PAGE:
Meredith Music Festival – A Review

I attended the Meredith Music Festival, centred around a grassy downhill just outside the town of Meredith, in rural Victoria.  Two nights and three days of bands and celebration.  I had never been before, but I loved it.  Before the festival, everyone was talking about the ‘Meredith experience’, and  noone was talking about the bands, which made me worried.  I was happy to find the music is still the centre of the experience.

I thought the best of the festival was Paul Kelly.  His set at 7pm on the Saturday night kicked off an epic night.  Mr Kelly’s music is so familiar it’s easy to disregard, but live, the familiar veneer is taken off and you remember why you (and everyone else) listened to it so much that you still know every word.  The crowd was moved to tears, and in what is apparently a Meredith tradition, indicative of ultimate respect, everyone took off their shoes and waved them at him.

My next favourite was Animal Collective.  They didn’t introduce themselves, had no spotlights on them, no lyrical content, and as far as I could tell had no songs as such.  Instead it was just an hour of amazing loud sounds and flashing lights that were transfixing. I have no idea how you go about putting on a show like that.  It messed with my mind.

On the Sunday afternoon, the Middle East played.  They’re from Townsville and they play a Bundy-soaked mix of non-stop cock rock.  Not.  Well, they are from Townsville, but they actually make quiet,  harmony-soaked, indy-sounding folk with lots of trumpet and flute.  They sound a bit like the Fleet Foxes and they are my new favourite band.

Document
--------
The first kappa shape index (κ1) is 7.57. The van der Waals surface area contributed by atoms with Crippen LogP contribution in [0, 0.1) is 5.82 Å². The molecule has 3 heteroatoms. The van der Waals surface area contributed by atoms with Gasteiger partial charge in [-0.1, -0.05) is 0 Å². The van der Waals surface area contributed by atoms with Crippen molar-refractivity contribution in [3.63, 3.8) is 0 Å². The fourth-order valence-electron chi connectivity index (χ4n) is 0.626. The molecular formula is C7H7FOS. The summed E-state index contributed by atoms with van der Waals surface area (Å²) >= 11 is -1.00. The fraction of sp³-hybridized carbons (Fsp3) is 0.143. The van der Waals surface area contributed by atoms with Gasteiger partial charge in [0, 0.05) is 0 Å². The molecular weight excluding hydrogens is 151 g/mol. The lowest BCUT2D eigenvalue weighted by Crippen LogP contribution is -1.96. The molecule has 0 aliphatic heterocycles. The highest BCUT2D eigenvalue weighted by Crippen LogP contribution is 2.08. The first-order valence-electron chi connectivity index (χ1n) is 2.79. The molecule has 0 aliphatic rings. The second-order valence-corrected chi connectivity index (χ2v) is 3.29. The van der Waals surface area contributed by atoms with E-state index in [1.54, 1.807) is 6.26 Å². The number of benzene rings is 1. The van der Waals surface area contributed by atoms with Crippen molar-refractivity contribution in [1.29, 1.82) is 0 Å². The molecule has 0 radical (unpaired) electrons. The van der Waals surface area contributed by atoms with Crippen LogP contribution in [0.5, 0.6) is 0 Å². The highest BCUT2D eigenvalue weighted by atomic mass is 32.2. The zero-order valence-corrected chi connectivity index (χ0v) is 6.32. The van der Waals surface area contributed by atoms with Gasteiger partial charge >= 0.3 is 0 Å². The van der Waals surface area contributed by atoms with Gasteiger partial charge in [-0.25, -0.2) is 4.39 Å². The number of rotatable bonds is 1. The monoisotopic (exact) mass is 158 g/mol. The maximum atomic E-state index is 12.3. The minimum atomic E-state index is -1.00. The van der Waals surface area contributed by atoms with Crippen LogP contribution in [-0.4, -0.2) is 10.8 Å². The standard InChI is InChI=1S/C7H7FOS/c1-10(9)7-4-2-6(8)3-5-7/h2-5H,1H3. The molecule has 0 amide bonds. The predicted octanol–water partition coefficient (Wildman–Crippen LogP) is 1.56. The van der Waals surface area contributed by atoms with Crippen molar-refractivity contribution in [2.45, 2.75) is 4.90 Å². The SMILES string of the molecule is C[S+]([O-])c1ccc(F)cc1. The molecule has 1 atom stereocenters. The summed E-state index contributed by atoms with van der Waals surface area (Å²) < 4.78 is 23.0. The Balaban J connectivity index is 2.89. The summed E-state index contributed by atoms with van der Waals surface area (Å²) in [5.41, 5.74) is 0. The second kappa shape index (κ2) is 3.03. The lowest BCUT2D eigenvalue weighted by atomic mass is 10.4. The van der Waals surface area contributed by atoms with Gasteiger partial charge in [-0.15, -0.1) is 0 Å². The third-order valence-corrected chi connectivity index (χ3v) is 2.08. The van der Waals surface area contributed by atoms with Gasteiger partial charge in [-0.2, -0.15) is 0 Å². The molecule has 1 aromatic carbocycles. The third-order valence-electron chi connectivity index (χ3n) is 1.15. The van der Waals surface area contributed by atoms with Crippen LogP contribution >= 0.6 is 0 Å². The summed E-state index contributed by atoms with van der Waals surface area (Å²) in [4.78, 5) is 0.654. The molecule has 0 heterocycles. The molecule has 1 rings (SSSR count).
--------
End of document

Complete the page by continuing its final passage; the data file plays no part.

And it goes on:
A band like Thee Oh Sees could learn a lot by going to a few The Middle East gigs.  Thee Oh Sees played on the Saturday afternoon and served up some of the most undistinguished rock you could ever have the rotten luck to have pre-paid for.  All the way from LA.

Patrick Wolf also deserves special mention.  If he didn’t have the crowd offside already with his epic soundcheck, his poncy prancing, complex use of instruments and his simpleton-simple songs, he lost them when he tried to get the crowd to throw things at the sound guy.  Turn down the flamboyance, the bombast and the classical training, Patrick, and go and see the Middle East play a few shows.

Outside of music, the most interesting thing was the fashions on the field.  People wear things they would never wear in real life.  The music festival is therefore not so different to the catwalk.   It’s kind of like a crowd-sourced fashion show.

Here’s what I saw:

Flannel, skinny jeans and Raybans.

But you knew that already. Here’s the menagerie that may well be our fashion future…




and Glad-wrap suits for going on the slip and slide!

Meredith was awesome.

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Thomas the Think Engine is the blog of a trained economist. It comes to you from Melbourne Australia.

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